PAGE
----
SUNDANCE REVIEW – “Passing”
Directorial debuts are always fascinating to witness, but directorial debuts from actors who have been in front of the camera for a while are particularly interesting. They already have an established knowledge of how sets work, and especially have an idea of how actors operate. This doesn’t mean that their films always turn out better than others, but it’s always a bode of confidence when I see a talented performer step behind the camera and try to work their magic into something of a new craft. Rebecca Hall is the latest actor-turned-director to step behind the camera, with her debut Passing. Set in New York City in the 1920s, the film centers around Irene (Tessa Thompson) reuniting with her friend Clare (Ruth Negga) – what at first seems like a normal encounter and reconnection of friends quickly turns into something that makes them question the lives their living and the roles they play in society.
From the moment the film begins, Rebecca Hall establishes herself as a talent to look out for behind the camera. Between the stunning black-and-white cinematography with so much detail to everything in frame to the steadiness and gentle focus she has on the characters she’s bringing to life – there is so much beauty and personality in her voice as a filmmaker. Where I found the screenplay to falter at certain points, there was never a moment where I questioned how well Rebecca Hall could handle the source material or heavy subject matter at hand. It all felt so naturalistic to me, and I can see her only getting better as she evolves further into the craft.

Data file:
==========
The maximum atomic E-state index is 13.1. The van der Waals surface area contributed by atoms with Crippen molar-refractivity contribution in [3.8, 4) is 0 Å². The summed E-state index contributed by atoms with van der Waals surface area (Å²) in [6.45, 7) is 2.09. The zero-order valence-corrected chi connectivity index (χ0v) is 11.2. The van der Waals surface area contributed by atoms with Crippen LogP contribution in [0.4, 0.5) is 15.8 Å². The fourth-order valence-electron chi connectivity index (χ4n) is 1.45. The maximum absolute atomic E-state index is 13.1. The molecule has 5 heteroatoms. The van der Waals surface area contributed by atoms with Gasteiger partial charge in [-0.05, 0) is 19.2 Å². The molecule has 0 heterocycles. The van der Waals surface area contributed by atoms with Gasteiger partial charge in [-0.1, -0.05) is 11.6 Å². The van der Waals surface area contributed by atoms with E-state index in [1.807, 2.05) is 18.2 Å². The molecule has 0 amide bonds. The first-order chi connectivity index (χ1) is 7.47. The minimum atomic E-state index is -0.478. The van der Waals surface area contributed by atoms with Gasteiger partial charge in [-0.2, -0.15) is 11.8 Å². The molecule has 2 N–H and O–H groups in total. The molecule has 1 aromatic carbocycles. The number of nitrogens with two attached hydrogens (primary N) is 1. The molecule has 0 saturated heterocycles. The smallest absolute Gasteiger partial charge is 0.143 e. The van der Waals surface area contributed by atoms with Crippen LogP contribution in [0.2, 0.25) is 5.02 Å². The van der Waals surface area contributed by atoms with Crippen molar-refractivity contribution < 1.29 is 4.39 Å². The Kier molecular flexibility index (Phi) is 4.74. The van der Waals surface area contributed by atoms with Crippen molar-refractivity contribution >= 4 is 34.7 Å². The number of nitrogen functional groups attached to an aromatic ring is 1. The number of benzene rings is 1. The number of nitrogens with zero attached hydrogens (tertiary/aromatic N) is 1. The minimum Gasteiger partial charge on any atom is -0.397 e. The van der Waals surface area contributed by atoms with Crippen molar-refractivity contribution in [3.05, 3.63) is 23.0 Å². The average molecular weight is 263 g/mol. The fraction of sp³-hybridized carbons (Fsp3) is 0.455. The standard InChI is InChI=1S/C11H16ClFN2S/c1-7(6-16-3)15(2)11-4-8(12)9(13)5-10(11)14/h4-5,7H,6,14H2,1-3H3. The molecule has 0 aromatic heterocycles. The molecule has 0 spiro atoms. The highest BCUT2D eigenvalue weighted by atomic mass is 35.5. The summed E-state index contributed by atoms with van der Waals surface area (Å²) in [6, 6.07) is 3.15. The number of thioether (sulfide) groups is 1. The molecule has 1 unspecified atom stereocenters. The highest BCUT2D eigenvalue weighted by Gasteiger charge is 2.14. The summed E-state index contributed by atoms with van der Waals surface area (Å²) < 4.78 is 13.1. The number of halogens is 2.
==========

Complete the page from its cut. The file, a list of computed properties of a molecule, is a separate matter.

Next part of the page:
A majority of the film hinges on long sequences where the characters are simply exchanging dialogue. For me, the dialogue was mostly engaging despite a few drawn-out or undercooked sequences where it felt a bit too on the nose. But luckily, on top of Rebecca Hall’s direction, everyone in the cast comes to play with absolutely fantastic performances. The two leads, Thompson and Negga, are absolutely sublime in this film. You buy their friendship from the moment they exchange dialogue on-screen, and as their relationship evolves and unravels you’re fully invested in seeing how it’ll turn out by the end.
There’s also quite a lovely supporting cast within the always excellent Andre Holland, Bill Camp, and Alexander Skarsgard who delivers quite the menacing performance. A lot of this is so great, which is why I wish the writing was just a tad bit stronger. But even despite my gripes with the screenplay, it is still fairly effective by the end and had me thinking about its themes for days after I viewed the film. I’m not really sure how well it’ll play with awards bodies, but after Netflix acquired it at the festival, I’m predicting they’ll sit on it until later in the year so they can really show off how well everyone did in-front of and behind the camera.